Controlled burning of natural environments could help offset our carbon emissions

Planting trees and suppressing wildfires do not necessarily maximise the carbon storage of natural ecosystems. A new study has found that prescribed burning can actually lock in or increase carbon in the soils of temperate forests, savannahs and grasslands.

The finding points to a new method of manipulating the world’s natural capacity for carbon capture and storage, which can also help to maintain natural ecosystem processes. The results are published today in the journal Nature Geoscience.

“Using controlled burns in forests to mitigate future wildfire severity is a relatively well-known process. But we’ve found that in ecosystems including temperate forests, savannahs and grasslands, fire can stabilise or even increase soil carbon,” said Dr Adam Pellegrini in the University of Cambridge’s Department of Plant Sciences, first author of the report.

He added: “Most of the fires in natural ecosystems around the globe are controlled burns, so we should see this as an opportunity. Humans are manipulating a process, so we may as well figure out how to manipulate it to maximise carbon storage in the soil.”

Fire burns plant matter and organic layers within the soil, and in severe wildfires this leads to erosion and leaching of carbon. It can take years or even decades for lost soil carbon to re-accumulate. But the researchers say that fires can also cause other transformations within soils that can offset these immediate carbon losses, and may stabilise ecosystem carbon.

Fire stabilises carbon within the soil in several ways. It creates charcoal, which is very resistant to decomposition, and forms ‘aggregates’ – physical clumps of soil that can protect carbon-rich organic matter at the centre. Fire can also increase the amount of carbon bound tightly to minerals in the soil.

“Ecosystems can store huge amounts of carbon when the frequency and intensity of fires is just right. It’s all about the balance of carbon going into soils from dead plant biomass, and carbon going out of soils from decomposition, erosion, and leaching,” said Pellegrini.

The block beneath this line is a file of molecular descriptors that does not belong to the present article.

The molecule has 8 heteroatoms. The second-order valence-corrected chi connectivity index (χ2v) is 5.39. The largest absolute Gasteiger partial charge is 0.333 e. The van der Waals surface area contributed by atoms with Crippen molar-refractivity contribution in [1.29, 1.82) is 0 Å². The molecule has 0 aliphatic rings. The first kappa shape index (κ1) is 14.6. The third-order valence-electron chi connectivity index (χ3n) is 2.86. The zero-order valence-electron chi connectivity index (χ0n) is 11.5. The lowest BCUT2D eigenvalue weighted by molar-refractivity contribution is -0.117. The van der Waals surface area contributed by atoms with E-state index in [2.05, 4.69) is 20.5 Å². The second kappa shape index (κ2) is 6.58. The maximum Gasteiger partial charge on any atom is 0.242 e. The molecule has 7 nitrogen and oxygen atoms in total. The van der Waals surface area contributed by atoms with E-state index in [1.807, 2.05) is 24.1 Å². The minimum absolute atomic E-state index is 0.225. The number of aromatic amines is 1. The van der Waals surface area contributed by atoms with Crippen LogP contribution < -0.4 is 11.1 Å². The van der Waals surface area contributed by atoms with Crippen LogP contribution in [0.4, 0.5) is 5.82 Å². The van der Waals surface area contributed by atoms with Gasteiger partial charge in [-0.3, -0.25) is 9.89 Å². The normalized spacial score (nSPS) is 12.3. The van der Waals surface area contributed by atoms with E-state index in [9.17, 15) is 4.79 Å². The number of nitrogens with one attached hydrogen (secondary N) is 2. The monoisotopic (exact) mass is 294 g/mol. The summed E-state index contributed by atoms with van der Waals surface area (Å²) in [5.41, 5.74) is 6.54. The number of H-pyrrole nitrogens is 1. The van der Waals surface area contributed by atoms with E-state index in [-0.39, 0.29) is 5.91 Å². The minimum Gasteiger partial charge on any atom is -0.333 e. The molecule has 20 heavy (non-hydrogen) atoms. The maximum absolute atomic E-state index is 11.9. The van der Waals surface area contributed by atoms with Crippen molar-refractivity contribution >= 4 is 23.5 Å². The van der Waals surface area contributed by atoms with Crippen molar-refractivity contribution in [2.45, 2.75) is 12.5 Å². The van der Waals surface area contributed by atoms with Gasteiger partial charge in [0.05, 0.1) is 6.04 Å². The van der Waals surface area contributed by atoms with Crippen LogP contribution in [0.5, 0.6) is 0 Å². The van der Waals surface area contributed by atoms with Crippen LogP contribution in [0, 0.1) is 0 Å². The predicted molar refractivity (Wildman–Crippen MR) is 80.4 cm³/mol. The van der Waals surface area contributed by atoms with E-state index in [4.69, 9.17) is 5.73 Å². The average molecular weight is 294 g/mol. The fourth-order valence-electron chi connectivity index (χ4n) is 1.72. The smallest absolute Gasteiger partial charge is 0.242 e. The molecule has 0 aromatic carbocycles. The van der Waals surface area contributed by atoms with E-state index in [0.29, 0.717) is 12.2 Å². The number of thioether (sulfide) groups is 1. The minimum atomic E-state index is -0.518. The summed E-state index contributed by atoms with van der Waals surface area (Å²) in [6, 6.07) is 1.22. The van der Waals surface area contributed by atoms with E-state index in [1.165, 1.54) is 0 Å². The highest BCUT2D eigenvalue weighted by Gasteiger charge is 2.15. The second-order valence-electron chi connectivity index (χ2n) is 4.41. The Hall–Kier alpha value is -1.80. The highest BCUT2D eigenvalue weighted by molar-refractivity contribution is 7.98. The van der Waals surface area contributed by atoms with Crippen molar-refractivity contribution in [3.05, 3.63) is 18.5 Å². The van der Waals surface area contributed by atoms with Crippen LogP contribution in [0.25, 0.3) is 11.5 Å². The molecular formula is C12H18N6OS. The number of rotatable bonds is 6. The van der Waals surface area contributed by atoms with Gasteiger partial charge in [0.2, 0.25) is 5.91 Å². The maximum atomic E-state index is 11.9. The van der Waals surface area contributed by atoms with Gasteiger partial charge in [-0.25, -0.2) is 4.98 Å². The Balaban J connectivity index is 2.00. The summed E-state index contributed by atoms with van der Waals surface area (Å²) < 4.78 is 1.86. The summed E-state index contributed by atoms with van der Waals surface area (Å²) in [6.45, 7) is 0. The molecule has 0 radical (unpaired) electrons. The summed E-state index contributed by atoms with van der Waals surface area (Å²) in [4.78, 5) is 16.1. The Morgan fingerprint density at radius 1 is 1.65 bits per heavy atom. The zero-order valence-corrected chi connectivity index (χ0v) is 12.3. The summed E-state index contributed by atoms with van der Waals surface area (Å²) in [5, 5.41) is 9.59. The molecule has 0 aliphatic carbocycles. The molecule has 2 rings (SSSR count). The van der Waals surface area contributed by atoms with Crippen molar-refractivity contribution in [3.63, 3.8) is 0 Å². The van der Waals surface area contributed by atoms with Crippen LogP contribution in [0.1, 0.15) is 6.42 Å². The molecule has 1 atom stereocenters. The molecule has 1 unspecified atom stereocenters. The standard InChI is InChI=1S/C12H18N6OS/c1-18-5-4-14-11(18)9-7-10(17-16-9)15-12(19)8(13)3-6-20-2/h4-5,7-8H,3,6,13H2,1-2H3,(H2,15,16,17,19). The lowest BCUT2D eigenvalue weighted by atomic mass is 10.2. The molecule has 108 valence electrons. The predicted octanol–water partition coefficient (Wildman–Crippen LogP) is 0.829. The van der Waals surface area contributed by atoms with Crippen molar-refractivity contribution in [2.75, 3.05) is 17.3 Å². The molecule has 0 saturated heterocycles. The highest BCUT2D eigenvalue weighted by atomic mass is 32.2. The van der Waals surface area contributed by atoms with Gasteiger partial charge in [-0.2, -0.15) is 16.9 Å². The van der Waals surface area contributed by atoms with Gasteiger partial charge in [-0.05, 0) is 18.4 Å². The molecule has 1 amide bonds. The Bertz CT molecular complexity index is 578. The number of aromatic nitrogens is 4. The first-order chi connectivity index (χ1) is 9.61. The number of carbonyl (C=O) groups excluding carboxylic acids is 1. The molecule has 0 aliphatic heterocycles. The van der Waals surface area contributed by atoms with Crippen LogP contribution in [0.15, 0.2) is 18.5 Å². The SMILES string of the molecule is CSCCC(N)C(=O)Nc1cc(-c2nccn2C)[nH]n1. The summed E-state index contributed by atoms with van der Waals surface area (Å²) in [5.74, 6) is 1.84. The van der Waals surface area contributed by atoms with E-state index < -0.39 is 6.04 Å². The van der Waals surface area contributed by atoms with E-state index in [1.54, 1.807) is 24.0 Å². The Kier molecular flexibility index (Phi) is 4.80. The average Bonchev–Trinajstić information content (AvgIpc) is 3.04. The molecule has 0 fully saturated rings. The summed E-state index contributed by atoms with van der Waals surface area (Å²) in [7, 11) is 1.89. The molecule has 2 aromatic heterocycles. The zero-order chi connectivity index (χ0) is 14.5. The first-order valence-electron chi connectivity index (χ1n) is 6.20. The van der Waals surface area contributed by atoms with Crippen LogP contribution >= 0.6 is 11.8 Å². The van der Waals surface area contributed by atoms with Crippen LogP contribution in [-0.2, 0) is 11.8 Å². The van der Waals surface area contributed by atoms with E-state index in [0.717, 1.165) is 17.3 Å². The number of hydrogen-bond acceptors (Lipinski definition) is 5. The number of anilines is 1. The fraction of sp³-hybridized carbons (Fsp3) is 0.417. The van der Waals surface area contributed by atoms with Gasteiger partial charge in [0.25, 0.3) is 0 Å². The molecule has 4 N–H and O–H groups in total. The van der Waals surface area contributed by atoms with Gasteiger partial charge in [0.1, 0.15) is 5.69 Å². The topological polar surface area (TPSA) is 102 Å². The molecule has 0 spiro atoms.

When fires are too frequent or intense – as is often the case in densely planted forests – they burn all the dead plant material that would otherwise decompose and release carbon into the soil. High-intensity fires can also destabilise the soil, breaking off carbon-based organic matter from minerals and killing soil bacteria and fungi.

Without fire, soil carbon is recycled – organic matter from plants is consumed by microbes and released as carbon dioxide or methane. But infrequent, cooler fires can increase the retention of soil carbon through the formation of charcoal and soil aggregates that protect from decomposition.

The scientists say that ecosystems can also be managed to increase the amount of carbon stored in their soils. Much of the carbon in grasslands is stored below-ground, in the roots of the plants. Controlled burning, which helps encourage grass growth, can increase root biomass and therefore increase the amount of carbon stored.

“In considering how ecosystems should be managed to capture and store carbon from the atmosphere, fire is often seen as a bad thing. We hope this new study will show that when managed properly, fire can also be good – both for maintaining biodiversity and for carbon storage,” said Pellegrini.

The study focused on carbon stored in topsoils, defined as those less than 30cm deep. More carbon is stored in the world’s soil than in the global vegetation and the atmosphere combined. Natural fires occur in most ecosystems worldwide, making fire an important process in global carbon cycling.

This research was funded by the Gatsby Charitable Foundation.

Reference
Pellegrini, A. F.A. et al: ‘Fire effects on the persistence of soil organic matter and long-term carbon storage’, Nature Geoscience, December 2021. DOI 10.1038/s41561-021-00867-1

Read more about Adam Pellegrini’s research

Fire: The Great Manipulator

Forests’ long-term capacity to store carbon is dropping in regions with extreme annual fires


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